Ordinary language is all right.
One could divide humanity into two classes:
those who master a metaphor, and those who hold by a formula.
Those with a bent for both are too few, they do not comprise a class.
You could say that the whole point of doing philosophy is to eventually become a person who can always say, whenever they should meet another person: 'Say, I was thinking the other day…'.
I'm sitting in my office.
In a couple of hours I won't be, because I will have moved out, and because it won't be my office any more.
I've been teaching, lecturing, at my graduate school alma mater, my old department.
I moved from graduating, to a visiting professorship at a small school, to being unemployed and living with my parents again, to returning to the Twin Cities for work offered to me, a couple of summers back, at nearly the point when I had run out of unemployment benefits, money, and hope.
I suspect that I owed the opportunity almost wholly to an administrative assistant who works in my old department, normally involved with the job searches of graduates and with the semester-to-semester teaching assignments of the graduate students. I'm not sure that anyone else paid that much mind. To anyone but her, there was just a slot to be filled, and any way of filling it would have worked.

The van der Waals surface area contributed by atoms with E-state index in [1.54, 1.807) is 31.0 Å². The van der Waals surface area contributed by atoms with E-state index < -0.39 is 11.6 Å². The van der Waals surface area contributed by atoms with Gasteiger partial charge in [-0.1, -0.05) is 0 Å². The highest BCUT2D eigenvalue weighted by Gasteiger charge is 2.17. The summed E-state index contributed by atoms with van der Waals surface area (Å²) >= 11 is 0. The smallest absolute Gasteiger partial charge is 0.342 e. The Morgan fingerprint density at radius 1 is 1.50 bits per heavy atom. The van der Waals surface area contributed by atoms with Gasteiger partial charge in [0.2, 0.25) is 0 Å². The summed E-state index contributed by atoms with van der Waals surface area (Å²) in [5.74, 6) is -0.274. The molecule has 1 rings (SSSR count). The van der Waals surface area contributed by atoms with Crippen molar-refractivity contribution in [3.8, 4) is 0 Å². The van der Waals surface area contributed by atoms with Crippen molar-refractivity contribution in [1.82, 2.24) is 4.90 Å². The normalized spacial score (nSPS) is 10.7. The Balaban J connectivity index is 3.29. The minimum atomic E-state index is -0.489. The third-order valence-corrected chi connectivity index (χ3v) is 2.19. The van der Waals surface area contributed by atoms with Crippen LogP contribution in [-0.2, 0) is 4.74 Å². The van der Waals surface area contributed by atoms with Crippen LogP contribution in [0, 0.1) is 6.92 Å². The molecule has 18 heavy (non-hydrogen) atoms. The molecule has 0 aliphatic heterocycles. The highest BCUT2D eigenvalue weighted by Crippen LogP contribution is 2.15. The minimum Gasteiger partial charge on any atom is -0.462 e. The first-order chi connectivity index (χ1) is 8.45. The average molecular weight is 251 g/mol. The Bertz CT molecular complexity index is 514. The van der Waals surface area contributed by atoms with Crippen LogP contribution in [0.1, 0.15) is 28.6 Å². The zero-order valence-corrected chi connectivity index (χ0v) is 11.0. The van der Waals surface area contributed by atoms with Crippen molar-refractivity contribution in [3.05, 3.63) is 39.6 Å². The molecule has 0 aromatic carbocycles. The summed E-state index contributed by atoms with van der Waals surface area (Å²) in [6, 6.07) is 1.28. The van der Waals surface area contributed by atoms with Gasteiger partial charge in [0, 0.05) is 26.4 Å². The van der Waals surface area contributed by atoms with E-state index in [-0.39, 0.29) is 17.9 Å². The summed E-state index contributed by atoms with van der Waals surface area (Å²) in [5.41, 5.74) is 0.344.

My hopes were heightened at first, like they always are with a new semester. My year starts in August, not January. I was teaching under new conditions that challenged me to improve my work, and I think I did. I also got to see old friends and do some thinking with them.
The job market is a sink for hope. It drains hope. It barely permits reasonable thought; if you do badly, it's hard to know why, to assess yourself or your prospects.
I have a pretty good idea why I haven't done that well so far. This hasn't prevented me from feeling frustration, shame, resentment, anger, despair, from year to year.
So it went that first year back, and then again that spring, hunting for fall work. Again, I had almost no prospects and experienced rejection that frustrated understanding. Again I was saved at the last minute by the kindness of the same assistant in my old department; and by the accident of a peer scoring a full-time job that led him to vacate another one.